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Looking down the barrel at a costly college education, many students might want to ask what, exactly, they are getting for their money. After all, even the cheapest state schools run a few thousand dollars per year, and pricey private colleges top out at more than $30 grand. Add in room and board, and you're talking about $40,000+ for a single year of school. Multiply that over 4-5 years, throw in a few thousand for a semester overseas, and the price of an education moves into the Rolls Royce range.

A few weeks ago, I wrote a post about the purpose of a college education; as I mentioned then, the most important skill that college can develop is the ability to think critically. Since I've been out of the academy, I've talked to a large number of people who are working (and hiring other workers) in the "real world." I've repeatedly heard that companies want their college-educated employees to be able to think independently, to be able to come to their own conclusions, and to be capable of understanding the consequences of a course of action. In other words, they want employees who are able to think critically. Unfortunately, however, this highly-important skill is in incredibly short supply.

There are a lot of reasons that students aren't being taught to be critical and independent thinkers. First off, it's a very hard thing to teach, and many professors aren't up to the challenge. Also, the hierarchical nature of the classroom makes it difficult to create free thinkers. Most importantly, though, universities have increasingly become bastions of dogma, the sworn enemy of free thought. In other words, rather than learn to evaluate the truth and value of a perspective, students are being inundated with the unevaluated and untested prejudices of their professors.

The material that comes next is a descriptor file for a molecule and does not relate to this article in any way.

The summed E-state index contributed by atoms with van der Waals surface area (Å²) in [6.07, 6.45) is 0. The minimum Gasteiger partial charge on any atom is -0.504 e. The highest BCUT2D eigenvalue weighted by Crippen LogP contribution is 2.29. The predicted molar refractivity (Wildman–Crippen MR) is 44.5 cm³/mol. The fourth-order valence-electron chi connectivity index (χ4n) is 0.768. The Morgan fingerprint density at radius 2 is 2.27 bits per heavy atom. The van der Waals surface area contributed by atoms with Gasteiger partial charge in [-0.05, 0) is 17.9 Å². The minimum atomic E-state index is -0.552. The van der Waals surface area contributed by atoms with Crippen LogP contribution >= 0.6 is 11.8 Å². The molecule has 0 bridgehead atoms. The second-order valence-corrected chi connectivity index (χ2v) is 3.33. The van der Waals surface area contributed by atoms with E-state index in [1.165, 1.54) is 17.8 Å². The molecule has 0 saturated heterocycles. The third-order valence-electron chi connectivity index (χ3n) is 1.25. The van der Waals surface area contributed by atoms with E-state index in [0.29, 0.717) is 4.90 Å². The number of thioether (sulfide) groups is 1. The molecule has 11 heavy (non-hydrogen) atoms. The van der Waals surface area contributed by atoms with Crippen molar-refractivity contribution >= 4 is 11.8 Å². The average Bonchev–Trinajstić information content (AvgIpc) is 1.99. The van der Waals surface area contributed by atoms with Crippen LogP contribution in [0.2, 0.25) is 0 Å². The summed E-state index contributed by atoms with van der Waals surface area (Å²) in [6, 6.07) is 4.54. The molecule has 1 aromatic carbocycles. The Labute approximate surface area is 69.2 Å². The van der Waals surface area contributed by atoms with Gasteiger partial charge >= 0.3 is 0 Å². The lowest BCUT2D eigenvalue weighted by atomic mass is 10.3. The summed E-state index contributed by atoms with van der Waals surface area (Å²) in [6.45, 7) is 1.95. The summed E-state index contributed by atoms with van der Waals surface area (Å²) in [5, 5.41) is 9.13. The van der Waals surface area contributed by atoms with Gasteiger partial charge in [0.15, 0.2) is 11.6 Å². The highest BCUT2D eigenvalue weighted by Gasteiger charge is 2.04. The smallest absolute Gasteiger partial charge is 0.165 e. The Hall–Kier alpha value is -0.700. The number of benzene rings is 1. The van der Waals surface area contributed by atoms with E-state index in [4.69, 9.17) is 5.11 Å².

The way to combat dogma is through exposure to a variety of different perspectives. To become top critical thinkers, students have to be able to break down both their own arguments and those of their opponents. They must be able to explore the logical underpinnings of the various positions, evaluate the moral value of the statements, and determine the degree to which arguments rely on emotional appeals. To develop this ability, students need to be exposed to a wide variety of political, economic, philosophical, and social perspectives.

To help develop a broader range of perspectives, the University of Colorado at Boulder is talking about instituting an endowed chair of conservative thought. This professor, who would change every couple of years, would offer a political balance to the decidedly left-wing tilt of scholarship at the school. The idea is that, by instituting a conservative chair, the University could, perhaps, present students with the opportunity to more effectively analyze and evaluate some of the actual political perspectives that are at play in the political arena.

UC Boulder's idea, predictably, met with a fair bit of criticism, both from the right and the left. In truth, however, it might represent the best way for the left-leaning ivory tower to maintain its ever-eroding intellectual relevance. Contemporary students may be forgiven for believing that intellectual deadbeats like Rush Limbaugh and Ann Coulter represent the height of conservative thinking, but the perspective actually has a long and illustrious intellectual tradition, from Edmund Burke to William F. Buckley Jr. and beyond. In fact, speaking of Buckley, Stetson University kicked off a conservative speaking series with a lecture by him, and Georgetown University hired noted conservative George Tenet. Boulder might be one of many schools that are taking the next step toward improving education.

Rather than pandering to the right, hiring conservative thinkers is simply good scholarship, and universities that are interested in producing top-notch graduates will give serious thought to following UC Boulder's lead. Moreover, students who want to be employable in a few years would do well to ask themselves if their schools are giving them the preparation that they need to fully function in a world that needs both a left and a right wing to fly.

Bruce Watson is a freelance writer, blogger, and all-around cheapskate. He's a liberal thinker, which means he disagrees with everybody!

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